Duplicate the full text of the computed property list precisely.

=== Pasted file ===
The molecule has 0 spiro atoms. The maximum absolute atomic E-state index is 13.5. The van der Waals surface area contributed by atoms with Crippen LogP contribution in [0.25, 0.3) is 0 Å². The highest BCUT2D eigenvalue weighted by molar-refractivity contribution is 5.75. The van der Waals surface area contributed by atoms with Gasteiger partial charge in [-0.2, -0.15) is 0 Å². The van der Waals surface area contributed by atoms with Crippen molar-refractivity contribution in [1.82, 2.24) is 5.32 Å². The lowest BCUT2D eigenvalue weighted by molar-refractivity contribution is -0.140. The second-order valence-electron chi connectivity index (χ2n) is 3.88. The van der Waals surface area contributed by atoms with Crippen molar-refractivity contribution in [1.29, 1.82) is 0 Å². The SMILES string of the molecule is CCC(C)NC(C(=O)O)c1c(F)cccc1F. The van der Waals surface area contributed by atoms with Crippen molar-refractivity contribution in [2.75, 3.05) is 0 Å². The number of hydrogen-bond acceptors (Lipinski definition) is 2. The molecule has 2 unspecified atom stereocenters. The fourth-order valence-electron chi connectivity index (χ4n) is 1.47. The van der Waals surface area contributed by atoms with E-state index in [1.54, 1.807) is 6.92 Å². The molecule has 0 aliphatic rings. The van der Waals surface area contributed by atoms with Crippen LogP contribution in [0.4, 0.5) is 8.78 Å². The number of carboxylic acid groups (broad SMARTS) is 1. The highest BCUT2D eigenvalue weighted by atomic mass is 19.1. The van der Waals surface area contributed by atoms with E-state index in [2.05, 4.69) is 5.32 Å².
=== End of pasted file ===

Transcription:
The molecule has 0 spiro atoms. The maximum absolute atomic E-state index is 13.5. The van der Waals surface area contributed by atoms with Crippen LogP contribution in [0.25, 0.3) is 0 Å². The highest BCUT2D eigenvalue weighted by molar-refractivity contribution is 5.75. The van der Waals surface area contributed by atoms with Gasteiger partial charge in [-0.2, -0.15) is 0 Å². The van der Waals surface area contributed by atoms with Crippen molar-refractivity contribution in [1.82, 2.24) is 5.32 Å². The lowest BCUT2D eigenvalue weighted by molar-refractivity contribution is -0.140. The second-order valence-electron chi connectivity index (χ2n) is 3.88. The van der Waals surface area contributed by atoms with Crippen molar-refractivity contribution in [1.29, 1.82) is 0 Å². The SMILES string of the molecule is CCC(C)NC(C(=O)O)c1c(F)cccc1F. The van der Waals surface area contributed by atoms with Crippen molar-refractivity contribution in [2.75, 3.05) is 0 Å². The number of hydrogen-bond acceptors (Lipinski definition) is 2. The molecule has 2 unspecified atom stereocenters. The fourth-order valence-electron chi connectivity index (χ4n) is 1.47. The van der Waals surface area contributed by atoms with E-state index in [1.54, 1.807) is 6.92 Å². The molecule has 0 aliphatic rings. The van der Waals surface area contributed by atoms with Crippen LogP contribution in [0.4, 0.5) is 8.78 Å². The number of carboxylic acid groups (broad SMARTS) is 1. The highest BCUT2D eigenvalue weighted by atomic mass is 19.1. The van der Waals surface area contributed by atoms with E-state index in [2.05, 4.69) is 5.32 Å².